Chris Canty, 32, 6’7″, 286 lbs, 11th season, Baltimore: A former Giant and Cowboy, the oft injured Canty left New York for greener pastures in Baltimore and picked up another Super Bowl ring in the process. A salary cap cut this past week, Canty made a statement that he does not intend to retire, and is still an effective run defender. He started 11 games for the Ravens in 2014 and appeared in 35 of 48 over the past three seasons, but has had eye, calf, and knee injuries over his career than have limited his game day availability. If he were to sign, for the veteran minimum or slightly more, Canty would be a run stopping role player who, like Melton, would need to be on a snap count to keep him healthy.
Barry Cofield, 30, 6’3″, 305 lbs, 10th season, Washington: Another former Giant who left for a big money contract in 2011, Cofield suffered a high ankle sprain that limited him to just 8 games and 3 starts in 2014, and was released in a salary cap move by the Redskins. Playing nose tackle for the Redskins, Cofield was a more effective pass rusher than run stuffer, but was effective as both for Spagnuolo in his first stint as defensive coordinator, and a reunion might prove fruitful, if Cofield’s contract demands are reasonable.
Kendall Langford, 29, 6’5″, 275 lbs, 8th season, St. Louis: A solid run defender who has played only defensive tackle since 2012, Langford was a salary cap cut by the Rams. He started just 4 games in 2014, and Jeff Fisher could not justify his high salary, which was $6 million in 2014. As a role player, Langford would have to accept a more reasonable $2 to 2.5 million, which still might be more than the Giants are willing to pay, considering some of the other veterans that have hit the market in the past few days. Langford’s history of poor special teams play would also work against him.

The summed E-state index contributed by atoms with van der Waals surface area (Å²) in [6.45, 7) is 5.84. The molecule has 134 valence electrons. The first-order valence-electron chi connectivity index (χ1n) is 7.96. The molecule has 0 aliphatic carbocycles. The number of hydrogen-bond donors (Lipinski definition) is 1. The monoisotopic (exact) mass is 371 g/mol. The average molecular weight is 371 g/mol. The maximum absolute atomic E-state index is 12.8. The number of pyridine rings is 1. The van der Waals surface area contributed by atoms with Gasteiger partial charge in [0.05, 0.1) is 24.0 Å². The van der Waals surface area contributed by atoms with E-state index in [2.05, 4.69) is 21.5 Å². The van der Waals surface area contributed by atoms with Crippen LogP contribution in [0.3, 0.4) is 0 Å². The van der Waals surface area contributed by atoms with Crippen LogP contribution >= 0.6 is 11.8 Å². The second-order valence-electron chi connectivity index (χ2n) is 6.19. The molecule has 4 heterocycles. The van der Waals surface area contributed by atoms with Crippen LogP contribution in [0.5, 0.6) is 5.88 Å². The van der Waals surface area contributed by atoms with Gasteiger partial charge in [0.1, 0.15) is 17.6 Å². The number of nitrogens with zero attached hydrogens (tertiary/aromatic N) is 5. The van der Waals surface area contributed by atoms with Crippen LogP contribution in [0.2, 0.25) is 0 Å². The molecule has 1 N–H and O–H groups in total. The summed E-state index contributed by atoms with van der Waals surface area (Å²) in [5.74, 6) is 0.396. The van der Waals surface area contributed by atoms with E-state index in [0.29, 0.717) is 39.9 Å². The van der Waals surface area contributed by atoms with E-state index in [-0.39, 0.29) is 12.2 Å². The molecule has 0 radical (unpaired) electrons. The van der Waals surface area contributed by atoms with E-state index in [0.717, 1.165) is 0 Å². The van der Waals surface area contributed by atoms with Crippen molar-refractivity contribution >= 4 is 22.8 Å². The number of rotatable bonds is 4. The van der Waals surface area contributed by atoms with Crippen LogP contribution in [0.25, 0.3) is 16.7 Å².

With multiple options available on the free agent market and more being added, seemingly by the hour, it makes sense for the Giants to add defensive tackle depth and competition in free agency allowing them to concentrate on filling their needs at linebacker and defensive end in the draft. Plucking two of the men off this list not named Suh or Fairley, one a run stuffer, and one a pass rusher, would round out the group coming into camp and provide strong competition. If Jay Bromley makes a leap forward in his second season, this group could go from relatively weak to a team strength in short order. Ideally, Knighton and Cofield would be those names, but we never seem to live in an ideal world, do we?